When I found out I was pregnant, my Mom found out she had endometrial cancer. I was a first-time mom full of hope and surprise. I was also full of anxiety and fear of the unknown. I’m going to be a mom?! My pregnancy announcement was surreal. My own mom’s diagnosis propelled the anxiety and fear over the surprise and hope. My brain flooded with questions. “Why does this happen to me?” “I’ve already lost my father, aunt, and three grandparents. Is my mom next?” I was swirling down the spiral of the unknown, and it was petrifying.
Mom’s full hysterectomy was scheduled on the same day that I was scheduled to have a gynecological procedure. I was ready for life to stop throwing curveballs. As the date neared, again, the questions of “Why me?” took over my brain. “Why did I need to have this procedure done that could harm my growing baby?” “Why is this happening to my mom?” It is so easy to slip into the dark “Me, Me, Me” mentality when fear rears its ugly head. It is so much harder to focus on the light. The light of the present moment. In this moment, my mom was here with me. In this moment, the doctor thinks the surgery will remove all of the cancer.
On the day of my mom’s surgery, I picked her up early in the morning. As usual, she put on a happy face and acted quite chipper. Yet, I knew she was scared. She was about to walk into the unknown. Physically, I was walking beside her, but this was her journey. As much as I desperately wanted to be with her, this was a walk she could only take.
My mom’s surgery was over before I had to leave for my procedure. The doctor said everything went well. There were no visual signs of cancer outside of her uterus. The doctor removed a couple of lymph nodes to send off for testing. If those nodes came back cancer-free, we could be confident that all of the cancer was removed.
Thankfully, my mom’s recovery went incredibly well. I was reminded of how strong my mom is. Women are so astounding. Our bodies adapt, expanding and retracting when necessary. Our bodies can grow other humans. Our bodies can also grow cancer. The woman’s body doesn’t need permission to do either one of these things. The body just does. It is part of being alive. We don’t know if the pregnancy will thrive, who our children will become, or if we will live to see our grandchildren. But the strength of women is rooted in our ability to walk into the unknown. We do it every day. It is scary as hell, but also full of surprise and hope.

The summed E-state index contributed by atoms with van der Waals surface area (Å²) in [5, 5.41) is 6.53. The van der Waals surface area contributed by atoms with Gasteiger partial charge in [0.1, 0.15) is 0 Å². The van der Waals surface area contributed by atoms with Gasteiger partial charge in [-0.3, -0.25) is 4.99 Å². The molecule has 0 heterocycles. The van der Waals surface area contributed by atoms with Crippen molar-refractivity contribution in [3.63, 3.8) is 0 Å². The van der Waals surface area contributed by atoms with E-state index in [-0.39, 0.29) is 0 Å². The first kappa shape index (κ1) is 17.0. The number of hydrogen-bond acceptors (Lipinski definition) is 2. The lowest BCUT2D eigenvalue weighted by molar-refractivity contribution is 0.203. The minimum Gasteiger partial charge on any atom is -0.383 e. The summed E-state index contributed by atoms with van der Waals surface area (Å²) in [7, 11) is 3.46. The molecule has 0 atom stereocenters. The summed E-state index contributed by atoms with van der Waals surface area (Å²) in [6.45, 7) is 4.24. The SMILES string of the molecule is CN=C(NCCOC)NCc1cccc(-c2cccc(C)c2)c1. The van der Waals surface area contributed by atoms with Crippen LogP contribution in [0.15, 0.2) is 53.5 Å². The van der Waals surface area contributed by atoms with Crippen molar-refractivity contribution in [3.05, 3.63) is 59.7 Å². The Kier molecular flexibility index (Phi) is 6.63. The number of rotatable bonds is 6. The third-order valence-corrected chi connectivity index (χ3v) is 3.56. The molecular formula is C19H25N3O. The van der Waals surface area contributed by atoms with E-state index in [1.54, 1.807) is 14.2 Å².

A couple of weeks later, my mom received the biopsy results. She called to tell me that she was cancer-free. Relief flooded over my brain and body. I remember sleeping for hours after she told me. First-trimester fatigue and the fatigue of our combined ordeal pushed my body into a long, long rest. When I awoke, I was able to feel gratitude for the present moment that I wished I’d sustained during my recent roller coaster of the unknown. But, life doesn’t really work that way, does it? We begrudgingly move through experiences we feel ill-equipped to manage. Ironically, we only learn how to really manage them once we’ve moved through them. We take those lessons with us to our next roller coaster in life. Hopefully, we remember to implement the lessons, but often we just do the best we can. I want to teach my child the incredible strength of doing the best you can, I want to teach them how to walk into the unknown one step at a time. My heart is full of gratitude that I will not be my child’s teacher. They will be surrounded by those, including my mom, who will role model this walk.